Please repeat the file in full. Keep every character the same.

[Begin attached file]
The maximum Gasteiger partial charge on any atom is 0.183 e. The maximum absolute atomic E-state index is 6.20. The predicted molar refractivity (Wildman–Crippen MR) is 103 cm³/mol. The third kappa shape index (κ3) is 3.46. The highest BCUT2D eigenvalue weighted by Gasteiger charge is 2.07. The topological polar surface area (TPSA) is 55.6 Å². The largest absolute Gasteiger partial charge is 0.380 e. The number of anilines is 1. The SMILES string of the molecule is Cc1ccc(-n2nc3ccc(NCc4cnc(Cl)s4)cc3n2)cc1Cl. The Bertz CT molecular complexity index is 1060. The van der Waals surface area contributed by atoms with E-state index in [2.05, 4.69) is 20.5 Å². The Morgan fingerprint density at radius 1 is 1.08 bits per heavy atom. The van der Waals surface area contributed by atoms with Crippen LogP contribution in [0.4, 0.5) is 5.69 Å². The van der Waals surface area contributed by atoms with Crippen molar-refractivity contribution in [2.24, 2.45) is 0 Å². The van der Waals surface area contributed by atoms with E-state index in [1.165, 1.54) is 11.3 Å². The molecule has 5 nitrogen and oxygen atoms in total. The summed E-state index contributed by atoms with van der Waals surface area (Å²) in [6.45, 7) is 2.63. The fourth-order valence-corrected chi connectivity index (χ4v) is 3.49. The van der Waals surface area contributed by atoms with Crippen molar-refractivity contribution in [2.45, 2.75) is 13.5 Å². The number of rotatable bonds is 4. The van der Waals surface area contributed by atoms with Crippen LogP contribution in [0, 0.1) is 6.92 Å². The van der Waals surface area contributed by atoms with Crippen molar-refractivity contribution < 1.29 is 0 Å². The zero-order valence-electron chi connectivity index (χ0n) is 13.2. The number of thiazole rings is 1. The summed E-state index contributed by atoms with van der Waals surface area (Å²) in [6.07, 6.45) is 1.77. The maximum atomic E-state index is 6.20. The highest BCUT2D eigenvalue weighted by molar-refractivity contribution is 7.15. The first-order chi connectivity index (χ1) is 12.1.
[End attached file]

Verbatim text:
The maximum Gasteiger partial charge on any atom is 0.183 e. The maximum absolute atomic E-state index is 6.20. The predicted molar refractivity (Wildman–Crippen MR) is 103 cm³/mol. The third kappa shape index (κ3) is 3.46. The highest BCUT2D eigenvalue weighted by Gasteiger charge is 2.07. The topological polar surface area (TPSA) is 55.6 Å². The largest absolute Gasteiger partial charge is 0.380 e. The number of anilines is 1. The SMILES string of the molecule is Cc1ccc(-n2nc3ccc(NCc4cnc(Cl)s4)cc3n2)cc1Cl. The Bertz CT molecular complexity index is 1060. The van der Waals surface area contributed by atoms with E-state index in [2.05, 4.69) is 20.5 Å². The Morgan fingerprint density at radius 1 is 1.08 bits per heavy atom. The van der Waals surface area contributed by atoms with Crippen LogP contribution in [0.4, 0.5) is 5.69 Å². The van der Waals surface area contributed by atoms with Crippen molar-refractivity contribution in [2.24, 2.45) is 0 Å². The van der Waals surface area contributed by atoms with E-state index in [1.165, 1.54) is 11.3 Å². The molecule has 5 nitrogen and oxygen atoms in total. The summed E-state index contributed by atoms with van der Waals surface area (Å²) in [6.45, 7) is 2.63. The fourth-order valence-corrected chi connectivity index (χ4v) is 3.49. The van der Waals surface area contributed by atoms with Crippen molar-refractivity contribution in [2.45, 2.75) is 13.5 Å². The number of rotatable bonds is 4. The van der Waals surface area contributed by atoms with Crippen LogP contribution in [0, 0.1) is 6.92 Å². The van der Waals surface area contributed by atoms with Crippen molar-refractivity contribution < 1.29 is 0 Å². The zero-order valence-electron chi connectivity index (χ0n) is 13.2. The number of thiazole rings is 1. The summed E-state index contributed by atoms with van der Waals surface area (Å²) in [6.07, 6.45) is 1.77. The maximum atomic E-state index is 6.20. The highest BCUT2D eigenvalue weighted by molar-refractivity contribution is 7.15. The first-order chi connectivity index (χ1) is 12.1.